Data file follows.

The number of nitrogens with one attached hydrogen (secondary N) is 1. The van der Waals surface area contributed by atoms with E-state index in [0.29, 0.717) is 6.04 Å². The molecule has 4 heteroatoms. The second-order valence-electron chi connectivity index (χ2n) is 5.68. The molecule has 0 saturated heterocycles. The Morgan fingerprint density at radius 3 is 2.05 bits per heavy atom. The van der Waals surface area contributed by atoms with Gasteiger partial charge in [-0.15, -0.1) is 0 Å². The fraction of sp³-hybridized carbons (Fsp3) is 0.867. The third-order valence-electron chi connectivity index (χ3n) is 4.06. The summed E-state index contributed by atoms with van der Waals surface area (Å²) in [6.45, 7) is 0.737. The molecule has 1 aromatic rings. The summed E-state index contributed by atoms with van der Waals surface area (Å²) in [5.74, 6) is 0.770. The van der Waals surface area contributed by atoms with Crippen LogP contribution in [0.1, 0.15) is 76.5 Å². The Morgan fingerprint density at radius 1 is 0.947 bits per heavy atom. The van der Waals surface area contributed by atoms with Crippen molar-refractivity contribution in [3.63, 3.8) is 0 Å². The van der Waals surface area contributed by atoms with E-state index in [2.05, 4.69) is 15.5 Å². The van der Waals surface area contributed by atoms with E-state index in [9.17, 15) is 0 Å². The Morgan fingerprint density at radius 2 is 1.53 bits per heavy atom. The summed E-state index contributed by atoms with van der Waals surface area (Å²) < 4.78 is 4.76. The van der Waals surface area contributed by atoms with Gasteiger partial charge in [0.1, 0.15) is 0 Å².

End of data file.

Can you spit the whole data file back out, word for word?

The number of nitrogens with one attached hydrogen (secondary N) is 1. The van der Waals surface area contributed by atoms with E-state index in [0.29, 0.717) is 6.04 Å². The molecule has 4 heteroatoms. The second-order valence-electron chi connectivity index (χ2n) is 5.68. The molecule has 0 saturated heterocycles. The Morgan fingerprint density at radius 3 is 2.05 bits per heavy atom. The van der Waals surface area contributed by atoms with Gasteiger partial charge in [-0.15, -0.1) is 0 Å². The fraction of sp³-hybridized carbons (Fsp3) is 0.867. The third-order valence-electron chi connectivity index (χ3n) is 4.06. The summed E-state index contributed by atoms with van der Waals surface area (Å²) in [6.45, 7) is 0.737. The molecule has 1 aromatic rings. The summed E-state index contributed by atoms with van der Waals surface area (Å²) in [5.74, 6) is 0.770. The van der Waals surface area contributed by atoms with Crippen LogP contribution in [0.1, 0.15) is 76.5 Å². The Morgan fingerprint density at radius 1 is 0.947 bits per heavy atom. The van der Waals surface area contributed by atoms with Crippen molar-refractivity contribution in [3.63, 3.8) is 0 Å². The van der Waals surface area contributed by atoms with E-state index in [2.05, 4.69) is 15.5 Å². The van der Waals surface area contributed by atoms with E-state index in [9.17, 15) is 0 Å². The Morgan fingerprint density at radius 2 is 1.53 bits per heavy atom. The summed E-state index contributed by atoms with van der Waals surface area (Å²) < 4.78 is 4.76. The van der Waals surface area contributed by atoms with Gasteiger partial charge in [0.1, 0.15) is 0 Å².